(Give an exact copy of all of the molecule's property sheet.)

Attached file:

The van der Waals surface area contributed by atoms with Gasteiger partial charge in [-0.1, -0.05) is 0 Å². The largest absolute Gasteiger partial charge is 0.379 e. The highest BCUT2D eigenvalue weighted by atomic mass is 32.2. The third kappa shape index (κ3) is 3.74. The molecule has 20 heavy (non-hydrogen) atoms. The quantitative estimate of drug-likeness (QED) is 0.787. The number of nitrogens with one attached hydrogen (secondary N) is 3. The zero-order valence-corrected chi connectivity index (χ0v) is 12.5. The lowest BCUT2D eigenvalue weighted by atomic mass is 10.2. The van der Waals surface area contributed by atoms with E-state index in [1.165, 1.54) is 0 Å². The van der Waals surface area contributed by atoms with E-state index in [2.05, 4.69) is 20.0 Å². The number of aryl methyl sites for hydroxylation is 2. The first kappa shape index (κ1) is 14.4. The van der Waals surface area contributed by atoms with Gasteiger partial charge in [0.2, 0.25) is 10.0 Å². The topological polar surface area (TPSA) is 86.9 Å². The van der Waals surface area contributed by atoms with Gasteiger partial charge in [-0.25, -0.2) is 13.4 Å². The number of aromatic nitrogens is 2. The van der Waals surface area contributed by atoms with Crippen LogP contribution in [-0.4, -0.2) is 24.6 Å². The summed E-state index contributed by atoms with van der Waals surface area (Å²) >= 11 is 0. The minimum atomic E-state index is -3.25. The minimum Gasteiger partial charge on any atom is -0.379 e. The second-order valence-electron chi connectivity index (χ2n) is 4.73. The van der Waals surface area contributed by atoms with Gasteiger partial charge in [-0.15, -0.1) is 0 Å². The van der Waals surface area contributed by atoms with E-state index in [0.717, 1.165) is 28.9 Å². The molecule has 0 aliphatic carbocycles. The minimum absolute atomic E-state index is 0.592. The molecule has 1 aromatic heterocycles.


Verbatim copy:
The van der Waals surface area contributed by atoms with Gasteiger partial charge in [-0.1, -0.05) is 0 Å². The largest absolute Gasteiger partial charge is 0.379 e. The highest BCUT2D eigenvalue weighted by atomic mass is 32.2. The third kappa shape index (κ3) is 3.74. The molecule has 20 heavy (non-hydrogen) atoms. The quantitative estimate of drug-likeness (QED) is 0.787. The number of nitrogens with one attached hydrogen (secondary N) is 3. The zero-order valence-corrected chi connectivity index (χ0v) is 12.5. The lowest BCUT2D eigenvalue weighted by atomic mass is 10.2. The van der Waals surface area contributed by atoms with E-state index in [1.165, 1.54) is 0 Å². The van der Waals surface area contributed by atoms with E-state index in [2.05, 4.69) is 20.0 Å². The number of aryl methyl sites for hydroxylation is 2. The first kappa shape index (κ1) is 14.4. The van der Waals surface area contributed by atoms with Gasteiger partial charge in [0.2, 0.25) is 10.0 Å². The topological polar surface area (TPSA) is 86.9 Å². The van der Waals surface area contributed by atoms with Gasteiger partial charge in [-0.25, -0.2) is 13.4 Å². The number of aromatic nitrogens is 2. The van der Waals surface area contributed by atoms with Crippen LogP contribution in [-0.4, -0.2) is 24.6 Å². The summed E-state index contributed by atoms with van der Waals surface area (Å²) >= 11 is 0. The minimum atomic E-state index is -3.25. The minimum Gasteiger partial charge on any atom is -0.379 e. The second-order valence-electron chi connectivity index (χ2n) is 4.73. The van der Waals surface area contributed by atoms with Gasteiger partial charge in [-0.15, -0.1) is 0 Å². The van der Waals surface area contributed by atoms with E-state index in [0.717, 1.165) is 28.9 Å². The molecule has 0 aliphatic carbocycles. The minimum absolute atomic E-state index is 0.592. The molecule has 1 aromatic heterocycles.